Will Kyoto work in a Federal system?

Essay by kuat00University, Bachelor'sA-, March 2004

download word file, 10 pages 5.0

Many of the most critical issues facing Canadian's have connections to Canada's federal structure of government and the negotiations involved in the structure. The fundamental principle in the federal system is realization that different types of political issues are best suited for different political institutions. A continuing bargaining process between the federal and provincial levels of government goes on to create good policy. In 1867 the fathers of confederation drafted the BNA Act making Canada a country with a federal system of government. A system in which there is three levels of government, Federal (national), provincial, and municipal. Each province gained a legislative assembly to create and pass laws within its jurisdiction. All though there is a clear separation of powers in the BNA act there was areas that couldn't be predicted such as cable TV, high speed internet, and Environmental factors (Robertson, Kris. Federalism in Canada. Toronto: Harcourt Publishing 2001.pp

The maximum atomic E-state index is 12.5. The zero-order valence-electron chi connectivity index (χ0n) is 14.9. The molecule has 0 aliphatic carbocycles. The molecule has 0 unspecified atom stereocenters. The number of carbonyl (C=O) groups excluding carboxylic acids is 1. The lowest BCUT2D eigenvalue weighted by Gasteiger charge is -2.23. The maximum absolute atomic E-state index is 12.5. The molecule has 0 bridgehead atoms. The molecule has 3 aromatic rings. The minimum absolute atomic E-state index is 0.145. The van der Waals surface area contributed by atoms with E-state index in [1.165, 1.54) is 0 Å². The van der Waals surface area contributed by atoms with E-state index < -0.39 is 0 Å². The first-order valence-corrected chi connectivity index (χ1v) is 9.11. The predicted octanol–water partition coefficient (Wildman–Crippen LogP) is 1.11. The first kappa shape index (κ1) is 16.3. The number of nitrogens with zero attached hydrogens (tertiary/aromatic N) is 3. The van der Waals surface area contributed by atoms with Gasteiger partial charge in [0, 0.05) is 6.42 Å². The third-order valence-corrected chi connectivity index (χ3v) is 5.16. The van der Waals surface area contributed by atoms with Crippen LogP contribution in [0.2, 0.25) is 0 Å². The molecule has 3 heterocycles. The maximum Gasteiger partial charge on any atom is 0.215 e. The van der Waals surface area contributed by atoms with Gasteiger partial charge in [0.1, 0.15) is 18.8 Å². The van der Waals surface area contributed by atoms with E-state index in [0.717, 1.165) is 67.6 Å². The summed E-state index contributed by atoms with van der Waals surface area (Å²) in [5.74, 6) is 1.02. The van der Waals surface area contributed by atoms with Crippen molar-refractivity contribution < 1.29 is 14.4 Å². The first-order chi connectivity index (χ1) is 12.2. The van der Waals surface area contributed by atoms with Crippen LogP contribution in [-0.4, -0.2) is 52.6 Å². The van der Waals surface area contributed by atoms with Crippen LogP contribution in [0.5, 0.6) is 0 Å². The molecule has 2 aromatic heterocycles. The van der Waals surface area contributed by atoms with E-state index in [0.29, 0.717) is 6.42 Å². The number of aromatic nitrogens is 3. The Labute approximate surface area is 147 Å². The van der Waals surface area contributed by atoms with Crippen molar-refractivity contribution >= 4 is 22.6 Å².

124). Some political issues are small in scope and only affect a small area; others are large and require the attention of a higher level of government. All thought the constitution does outline the separation of powers there is grey areas where the provincial and federal government have to negotiate to come to a compromise. Sir John A. Macdonald wrote, "A federal state is one that keeps political power at the lowest level and reserves it upward only when decisions require it." The idea of a centralized all powerful government would not work in a country the size of Canada. In the federal system the power to deal with a problem is held by political bodies at the lowest level possible and only as high as necessary for the issue. In federalism the power is dispersed but coordinated. It is viewed as a protection for the individual against...